Since 2013, departments other than the Department for International Development as well as cross government funds have made an increasingly large contribution to the UK’s Official Development Assistance (ODA) expenditure. At the same time no part of government has responsibility for checking on progress in implementing the UK Aid Strategy or for assessing the overall effectiveness and coherence of ODA expenditure across government, according to today’s report from the National Audit Office.
In 2015, the UK government met the target to spend 0.7% of its gross national income on ODA for the third year in a row, spending £12.1 billion (compared to £11.4 billion in 2013 and £11.7 billion in 2014). Provisional data suggest that the target will be met in 2016 (with spending of £13.3 billion). Since 2015, the government has been legally obliged to meet the target.
The 2015 UK Aid Strategy set out that more ODA expenditure would come from sources other than the Department for International Development. In 2013, expenditure by the Department for International Development contributed 88% of the total; in 2015, it contributed just over 80%.
As part of the Spending Review in November 2015, HM Treasury took an evidence-based approach to allocating ODA budgets to departments which bid for new activities that could be funded with ODA. It collected information on, for example, the objectives of their planned programmes and their eligibility to count towards the target. However, it did not fully assess each department’s capacity to manage the increase in spending.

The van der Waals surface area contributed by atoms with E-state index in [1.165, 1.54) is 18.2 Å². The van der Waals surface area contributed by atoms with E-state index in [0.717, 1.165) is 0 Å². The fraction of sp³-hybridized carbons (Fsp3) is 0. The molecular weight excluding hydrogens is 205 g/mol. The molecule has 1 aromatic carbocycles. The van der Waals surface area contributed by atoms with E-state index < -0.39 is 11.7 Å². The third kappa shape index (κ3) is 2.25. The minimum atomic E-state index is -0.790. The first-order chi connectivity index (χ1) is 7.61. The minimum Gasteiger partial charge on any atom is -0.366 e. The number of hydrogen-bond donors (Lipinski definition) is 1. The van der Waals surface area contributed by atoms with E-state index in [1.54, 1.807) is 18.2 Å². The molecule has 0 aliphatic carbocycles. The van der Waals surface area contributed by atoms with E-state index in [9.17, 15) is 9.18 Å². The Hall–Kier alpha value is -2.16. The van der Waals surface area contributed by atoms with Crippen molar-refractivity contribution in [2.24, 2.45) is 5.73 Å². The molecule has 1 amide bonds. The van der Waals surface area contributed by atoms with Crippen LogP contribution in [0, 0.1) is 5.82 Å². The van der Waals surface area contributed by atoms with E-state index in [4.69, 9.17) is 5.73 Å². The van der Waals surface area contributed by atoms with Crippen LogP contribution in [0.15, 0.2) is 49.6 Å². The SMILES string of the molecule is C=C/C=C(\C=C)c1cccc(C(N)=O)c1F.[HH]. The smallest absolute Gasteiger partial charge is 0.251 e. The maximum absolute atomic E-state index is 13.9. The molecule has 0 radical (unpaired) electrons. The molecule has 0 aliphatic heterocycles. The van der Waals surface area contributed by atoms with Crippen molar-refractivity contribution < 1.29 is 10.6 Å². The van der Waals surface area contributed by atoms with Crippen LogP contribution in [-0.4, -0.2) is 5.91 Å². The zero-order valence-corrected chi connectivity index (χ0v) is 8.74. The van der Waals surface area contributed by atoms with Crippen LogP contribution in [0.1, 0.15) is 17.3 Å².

The Department for International Development supported other government departments as their ODA budgets increased. It provided advice on issues such as the eligibility of ODA expenditure and support to build their project management capacity. Those departments and cross government funds put in place arrangements to oversee their ODA expenditure and have taken positive steps to build their capacity to spend their larger ODA budgets. The NAO found that they also experienced similar challenges to those the Department for International Development faced in 2013, the first year the target was met. For example, five of the 11 bodies the NAO examined spent more than half their ODA budgets for 2016 in the last quarter of the calendar year. And many of them faced issues accurately forecasting their expenditure.
The Department for International Development has improved its management of its ODA budget since the NAO last reported on this issue in 2015. For example, a smaller proportion of its spending is in the last two months of the year. And it has a pipeline of projects with a value in excess of its budget, creating choice and opportunities to consider value for money.
To date, government has focused on making sure the target is met. It has taken important steps to support cross government working by, for example, creating a senior officials group to support the target’s management and delivery.